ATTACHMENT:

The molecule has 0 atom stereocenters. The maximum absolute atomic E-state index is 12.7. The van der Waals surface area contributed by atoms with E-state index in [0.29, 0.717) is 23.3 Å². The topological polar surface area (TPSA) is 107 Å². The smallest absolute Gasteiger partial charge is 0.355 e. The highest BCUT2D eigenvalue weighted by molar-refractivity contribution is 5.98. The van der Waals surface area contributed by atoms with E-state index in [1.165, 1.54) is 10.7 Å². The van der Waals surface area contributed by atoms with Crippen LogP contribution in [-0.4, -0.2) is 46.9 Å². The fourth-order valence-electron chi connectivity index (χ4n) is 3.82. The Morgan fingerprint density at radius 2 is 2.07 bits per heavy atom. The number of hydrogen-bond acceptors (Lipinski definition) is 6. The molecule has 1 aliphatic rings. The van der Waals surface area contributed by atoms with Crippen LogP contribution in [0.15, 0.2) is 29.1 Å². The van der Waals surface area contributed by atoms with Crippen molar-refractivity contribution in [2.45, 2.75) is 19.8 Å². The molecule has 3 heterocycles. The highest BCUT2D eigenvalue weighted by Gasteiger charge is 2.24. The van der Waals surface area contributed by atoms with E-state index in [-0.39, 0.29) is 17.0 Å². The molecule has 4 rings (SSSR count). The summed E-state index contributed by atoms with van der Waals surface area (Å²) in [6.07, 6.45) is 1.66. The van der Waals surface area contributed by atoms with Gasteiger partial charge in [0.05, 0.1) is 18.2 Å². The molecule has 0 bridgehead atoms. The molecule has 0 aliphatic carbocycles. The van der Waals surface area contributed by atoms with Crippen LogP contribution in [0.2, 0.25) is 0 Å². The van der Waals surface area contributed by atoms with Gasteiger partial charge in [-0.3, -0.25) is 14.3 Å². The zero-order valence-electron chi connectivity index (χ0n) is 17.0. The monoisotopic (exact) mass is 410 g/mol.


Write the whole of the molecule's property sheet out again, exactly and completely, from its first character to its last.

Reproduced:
The molecule has 0 atom stereocenters. The maximum absolute atomic E-state index is 12.7. The van der Waals surface area contributed by atoms with E-state index in [0.29, 0.717) is 23.3 Å². The topological polar surface area (TPSA) is 107 Å². The smallest absolute Gasteiger partial charge is 0.355 e. The highest BCUT2D eigenvalue weighted by molar-refractivity contribution is 5.98. The van der Waals surface area contributed by atoms with E-state index in [1.165, 1.54) is 10.7 Å². The van der Waals surface area contributed by atoms with Crippen LogP contribution in [-0.4, -0.2) is 46.9 Å². The fourth-order valence-electron chi connectivity index (χ4n) is 3.82. The Morgan fingerprint density at radius 2 is 2.07 bits per heavy atom. The number of hydrogen-bond acceptors (Lipinski definition) is 6. The molecule has 1 aliphatic rings. The van der Waals surface area contributed by atoms with Crippen LogP contribution in [0.15, 0.2) is 29.1 Å². The van der Waals surface area contributed by atoms with Crippen molar-refractivity contribution in [2.45, 2.75) is 19.8 Å². The molecule has 3 heterocycles. The highest BCUT2D eigenvalue weighted by Gasteiger charge is 2.24. The van der Waals surface area contributed by atoms with E-state index in [-0.39, 0.29) is 17.0 Å². The molecule has 4 rings (SSSR count). The summed E-state index contributed by atoms with van der Waals surface area (Å²) in [6.07, 6.45) is 1.66. The van der Waals surface area contributed by atoms with Gasteiger partial charge in [0.05, 0.1) is 18.2 Å². The molecule has 0 bridgehead atoms. The molecule has 0 aliphatic carbocycles. The van der Waals surface area contributed by atoms with Crippen LogP contribution in [0.2, 0.25) is 0 Å². The van der Waals surface area contributed by atoms with Gasteiger partial charge in [-0.3, -0.25) is 14.3 Å². The zero-order valence-electron chi connectivity index (χ0n) is 17.0. The monoisotopic (exact) mass is 410 g/mol.